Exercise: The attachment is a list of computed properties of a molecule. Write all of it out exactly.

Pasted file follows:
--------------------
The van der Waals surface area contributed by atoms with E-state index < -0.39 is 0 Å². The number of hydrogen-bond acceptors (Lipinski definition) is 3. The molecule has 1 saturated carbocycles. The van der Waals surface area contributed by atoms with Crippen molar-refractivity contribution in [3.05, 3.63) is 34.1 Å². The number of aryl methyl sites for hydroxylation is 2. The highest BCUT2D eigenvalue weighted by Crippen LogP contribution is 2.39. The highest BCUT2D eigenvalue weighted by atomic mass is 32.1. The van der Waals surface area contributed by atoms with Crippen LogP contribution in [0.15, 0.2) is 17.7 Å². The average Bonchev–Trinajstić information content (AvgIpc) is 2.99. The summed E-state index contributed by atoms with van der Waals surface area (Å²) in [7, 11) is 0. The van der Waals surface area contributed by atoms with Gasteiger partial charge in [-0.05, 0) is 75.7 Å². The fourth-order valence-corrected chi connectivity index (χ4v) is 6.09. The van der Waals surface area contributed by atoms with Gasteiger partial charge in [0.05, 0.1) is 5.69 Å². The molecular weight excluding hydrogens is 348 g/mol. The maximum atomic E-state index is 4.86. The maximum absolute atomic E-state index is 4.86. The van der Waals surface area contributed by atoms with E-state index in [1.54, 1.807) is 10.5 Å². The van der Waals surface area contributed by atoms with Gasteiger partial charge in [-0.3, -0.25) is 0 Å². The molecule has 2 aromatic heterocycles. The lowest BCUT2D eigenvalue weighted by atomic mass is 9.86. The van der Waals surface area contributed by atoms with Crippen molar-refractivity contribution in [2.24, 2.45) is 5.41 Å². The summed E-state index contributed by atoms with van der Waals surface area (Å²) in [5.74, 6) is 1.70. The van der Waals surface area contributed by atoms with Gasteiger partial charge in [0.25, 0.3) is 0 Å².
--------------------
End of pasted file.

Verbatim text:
The van der Waals surface area contributed by atoms with E-state index < -0.39 is 0 Å². The number of hydrogen-bond acceptors (Lipinski definition) is 3. The molecule has 1 saturated carbocycles. The van der Waals surface area contributed by atoms with Crippen molar-refractivity contribution in [3.05, 3.63) is 34.1 Å². The number of aryl methyl sites for hydroxylation is 2. The highest BCUT2D eigenvalue weighted by Crippen LogP contribution is 2.39. The highest BCUT2D eigenvalue weighted by atomic mass is 32.1. The van der Waals surface area contributed by atoms with Crippen LogP contribution in [0.15, 0.2) is 17.7 Å². The average Bonchev–Trinajstić information content (AvgIpc) is 2.99. The summed E-state index contributed by atoms with van der Waals surface area (Å²) in [7, 11) is 0. The van der Waals surface area contributed by atoms with Gasteiger partial charge in [-0.05, 0) is 75.7 Å². The fourth-order valence-corrected chi connectivity index (χ4v) is 6.09. The van der Waals surface area contributed by atoms with Gasteiger partial charge in [0.05, 0.1) is 5.69 Å². The molecular weight excluding hydrogens is 348 g/mol. The maximum atomic E-state index is 4.86. The maximum absolute atomic E-state index is 4.86. The van der Waals surface area contributed by atoms with E-state index in [1.54, 1.807) is 10.5 Å². The van der Waals surface area contributed by atoms with Gasteiger partial charge in [-0.3, -0.25) is 0 Å². The molecule has 2 aromatic heterocycles. The lowest BCUT2D eigenvalue weighted by atomic mass is 9.86. The van der Waals surface area contributed by atoms with Crippen molar-refractivity contribution in [2.24, 2.45) is 5.41 Å². The summed E-state index contributed by atoms with van der Waals surface area (Å²) in [5.74, 6) is 1.70. The van der Waals surface area contributed by atoms with Gasteiger partial charge in [0.25, 0.3) is 0 Å².